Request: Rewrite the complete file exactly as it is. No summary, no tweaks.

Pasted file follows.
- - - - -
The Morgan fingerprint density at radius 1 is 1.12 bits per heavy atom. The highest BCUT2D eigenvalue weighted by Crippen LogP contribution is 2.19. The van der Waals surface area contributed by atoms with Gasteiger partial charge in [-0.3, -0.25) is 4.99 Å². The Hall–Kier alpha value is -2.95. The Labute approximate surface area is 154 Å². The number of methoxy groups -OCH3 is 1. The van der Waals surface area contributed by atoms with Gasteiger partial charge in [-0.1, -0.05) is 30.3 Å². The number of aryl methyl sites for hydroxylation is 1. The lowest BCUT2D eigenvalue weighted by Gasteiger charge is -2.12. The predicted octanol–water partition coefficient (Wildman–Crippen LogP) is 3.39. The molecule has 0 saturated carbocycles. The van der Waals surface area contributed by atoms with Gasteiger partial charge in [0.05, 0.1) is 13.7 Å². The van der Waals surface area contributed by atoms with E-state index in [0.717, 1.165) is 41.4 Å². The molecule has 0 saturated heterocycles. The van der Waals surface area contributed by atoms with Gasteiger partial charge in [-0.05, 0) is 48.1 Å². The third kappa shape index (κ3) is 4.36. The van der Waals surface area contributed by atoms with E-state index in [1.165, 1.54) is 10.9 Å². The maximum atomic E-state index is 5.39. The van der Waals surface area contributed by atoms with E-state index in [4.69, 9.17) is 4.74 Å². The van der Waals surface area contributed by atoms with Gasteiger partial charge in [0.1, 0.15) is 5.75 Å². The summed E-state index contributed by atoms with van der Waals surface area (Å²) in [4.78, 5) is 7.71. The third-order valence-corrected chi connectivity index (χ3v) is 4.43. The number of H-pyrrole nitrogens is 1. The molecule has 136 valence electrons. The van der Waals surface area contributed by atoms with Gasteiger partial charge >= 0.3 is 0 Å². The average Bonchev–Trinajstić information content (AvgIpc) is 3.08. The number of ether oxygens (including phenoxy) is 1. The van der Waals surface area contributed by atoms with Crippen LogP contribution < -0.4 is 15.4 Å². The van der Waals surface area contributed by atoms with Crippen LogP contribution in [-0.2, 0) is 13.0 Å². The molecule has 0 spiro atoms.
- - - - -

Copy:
The Morgan fingerprint density at radius 1 is 1.12 bits per heavy atom. The highest BCUT2D eigenvalue weighted by Crippen LogP contribution is 2.19. The van der Waals surface area contributed by atoms with Gasteiger partial charge in [-0.3, -0.25) is 4.99 Å². The Hall–Kier alpha value is -2.95. The Labute approximate surface area is 154 Å². The number of methoxy groups -OCH3 is 1. The van der Waals surface area contributed by atoms with Gasteiger partial charge in [-0.1, -0.05) is 30.3 Å². The number of aryl methyl sites for hydroxylation is 1. The lowest BCUT2D eigenvalue weighted by Gasteiger charge is -2.12. The predicted octanol–water partition coefficient (Wildman–Crippen LogP) is 3.39. The molecule has 0 saturated carbocycles. The van der Waals surface area contributed by atoms with Gasteiger partial charge in [0.05, 0.1) is 13.7 Å². The van der Waals surface area contributed by atoms with E-state index in [0.717, 1.165) is 41.4 Å². The molecule has 0 saturated heterocycles. The van der Waals surface area contributed by atoms with Gasteiger partial charge in [-0.05, 0) is 48.1 Å². The third kappa shape index (κ3) is 4.36. The van der Waals surface area contributed by atoms with E-state index in [1.165, 1.54) is 10.9 Å². The maximum atomic E-state index is 5.39. The van der Waals surface area contributed by atoms with E-state index in [4.69, 9.17) is 4.74 Å². The van der Waals surface area contributed by atoms with Gasteiger partial charge in [0.1, 0.15) is 5.75 Å². The summed E-state index contributed by atoms with van der Waals surface area (Å²) in [4.78, 5) is 7.71. The third-order valence-corrected chi connectivity index (χ3v) is 4.43. The number of H-pyrrole nitrogens is 1. The molecule has 136 valence electrons. The van der Waals surface area contributed by atoms with Gasteiger partial charge >= 0.3 is 0 Å². The average Bonchev–Trinajstić information content (AvgIpc) is 3.08. The number of ether oxygens (including phenoxy) is 1. The van der Waals surface area contributed by atoms with Crippen LogP contribution < -0.4 is 15.4 Å². The van der Waals surface area contributed by atoms with Crippen LogP contribution in [-0.2, 0) is 13.0 Å². The molecule has 0 spiro atoms.